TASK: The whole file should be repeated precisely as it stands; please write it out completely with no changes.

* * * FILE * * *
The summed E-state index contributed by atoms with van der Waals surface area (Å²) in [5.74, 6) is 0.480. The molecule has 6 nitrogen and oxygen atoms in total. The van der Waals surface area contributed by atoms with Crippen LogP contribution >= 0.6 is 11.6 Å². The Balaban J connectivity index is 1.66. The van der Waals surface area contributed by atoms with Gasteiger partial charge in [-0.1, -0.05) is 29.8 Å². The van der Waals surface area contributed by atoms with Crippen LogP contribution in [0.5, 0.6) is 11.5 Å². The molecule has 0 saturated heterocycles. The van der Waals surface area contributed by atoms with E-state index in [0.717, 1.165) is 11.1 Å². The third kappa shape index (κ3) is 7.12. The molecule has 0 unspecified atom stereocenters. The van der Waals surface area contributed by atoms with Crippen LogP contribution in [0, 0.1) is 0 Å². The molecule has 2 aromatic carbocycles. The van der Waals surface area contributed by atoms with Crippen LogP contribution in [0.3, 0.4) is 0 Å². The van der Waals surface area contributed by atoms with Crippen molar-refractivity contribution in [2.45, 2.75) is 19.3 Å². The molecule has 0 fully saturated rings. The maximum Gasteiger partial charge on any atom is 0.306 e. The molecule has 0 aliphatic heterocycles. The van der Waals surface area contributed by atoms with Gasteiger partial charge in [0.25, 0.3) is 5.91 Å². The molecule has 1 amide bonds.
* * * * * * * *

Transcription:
The summed E-state index contributed by atoms with van der Waals surface area (Å²) in [5.74, 6) is 0.480. The molecule has 6 nitrogen and oxygen atoms in total. The van der Waals surface area contributed by atoms with Crippen LogP contribution >= 0.6 is 11.6 Å². The Balaban J connectivity index is 1.66. The van der Waals surface area contributed by atoms with Gasteiger partial charge in [-0.1, -0.05) is 29.8 Å². The van der Waals surface area contributed by atoms with Crippen LogP contribution in [0.5, 0.6) is 11.5 Å². The molecule has 0 saturated heterocycles. The van der Waals surface area contributed by atoms with E-state index in [0.717, 1.165) is 11.1 Å². The third kappa shape index (κ3) is 7.12. The molecule has 0 unspecified atom stereocenters. The van der Waals surface area contributed by atoms with Crippen LogP contribution in [0, 0.1) is 0 Å². The molecule has 2 aromatic carbocycles. The van der Waals surface area contributed by atoms with Crippen LogP contribution in [0.3, 0.4) is 0 Å². The van der Waals surface area contributed by atoms with Crippen molar-refractivity contribution in [2.45, 2.75) is 19.3 Å². The molecule has 0 fully saturated rings. The maximum Gasteiger partial charge on any atom is 0.306 e. The molecule has 0 aliphatic heterocycles. The van der Waals surface area contributed by atoms with Gasteiger partial charge in [0.25, 0.3) is 5.91 Å². The molecule has 1 amide bonds.